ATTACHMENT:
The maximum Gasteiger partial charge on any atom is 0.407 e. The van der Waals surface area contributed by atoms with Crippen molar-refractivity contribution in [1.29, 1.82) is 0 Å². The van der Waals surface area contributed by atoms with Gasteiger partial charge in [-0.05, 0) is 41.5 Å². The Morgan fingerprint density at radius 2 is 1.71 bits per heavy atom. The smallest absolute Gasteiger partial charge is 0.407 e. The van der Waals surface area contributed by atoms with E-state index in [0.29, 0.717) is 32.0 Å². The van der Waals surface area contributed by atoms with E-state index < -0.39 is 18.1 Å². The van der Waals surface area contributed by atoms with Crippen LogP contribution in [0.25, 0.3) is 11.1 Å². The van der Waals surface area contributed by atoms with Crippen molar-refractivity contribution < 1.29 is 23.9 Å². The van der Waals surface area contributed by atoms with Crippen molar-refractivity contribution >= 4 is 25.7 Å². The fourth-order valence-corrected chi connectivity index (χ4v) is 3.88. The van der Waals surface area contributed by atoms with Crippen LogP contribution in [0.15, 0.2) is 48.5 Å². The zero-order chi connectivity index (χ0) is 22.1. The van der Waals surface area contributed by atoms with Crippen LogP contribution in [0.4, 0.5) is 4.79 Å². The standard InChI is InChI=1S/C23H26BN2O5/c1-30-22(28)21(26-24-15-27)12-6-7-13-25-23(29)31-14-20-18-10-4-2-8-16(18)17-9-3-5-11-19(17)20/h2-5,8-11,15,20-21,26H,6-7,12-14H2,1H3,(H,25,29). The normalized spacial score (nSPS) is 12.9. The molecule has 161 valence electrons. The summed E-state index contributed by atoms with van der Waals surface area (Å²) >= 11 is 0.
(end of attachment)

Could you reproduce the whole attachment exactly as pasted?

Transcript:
The maximum Gasteiger partial charge on any atom is 0.407 e. The van der Waals surface area contributed by atoms with Crippen molar-refractivity contribution in [1.29, 1.82) is 0 Å². The van der Waals surface area contributed by atoms with Gasteiger partial charge in [-0.05, 0) is 41.5 Å². The Morgan fingerprint density at radius 2 is 1.71 bits per heavy atom. The smallest absolute Gasteiger partial charge is 0.407 e. The van der Waals surface area contributed by atoms with E-state index in [0.29, 0.717) is 32.0 Å². The van der Waals surface area contributed by atoms with E-state index < -0.39 is 18.1 Å². The van der Waals surface area contributed by atoms with Crippen LogP contribution in [0.25, 0.3) is 11.1 Å². The van der Waals surface area contributed by atoms with Crippen molar-refractivity contribution < 1.29 is 23.9 Å². The van der Waals surface area contributed by atoms with Crippen molar-refractivity contribution >= 4 is 25.7 Å². The fourth-order valence-corrected chi connectivity index (χ4v) is 3.88. The van der Waals surface area contributed by atoms with Crippen LogP contribution in [0.15, 0.2) is 48.5 Å². The zero-order chi connectivity index (χ0) is 22.1. The van der Waals surface area contributed by atoms with Crippen LogP contribution in [0.4, 0.5) is 4.79 Å². The standard InChI is InChI=1S/C23H26BN2O5/c1-30-22(28)21(26-24-15-27)12-6-7-13-25-23(29)31-14-20-18-10-4-2-8-16(18)17-9-3-5-11-19(17)20/h2-5,8-11,15,20-21,26H,6-7,12-14H2,1H3,(H,25,29). The normalized spacial score (nSPS) is 12.9. The molecule has 161 valence electrons. The summed E-state index contributed by atoms with van der Waals surface area (Å²) >= 11 is 0.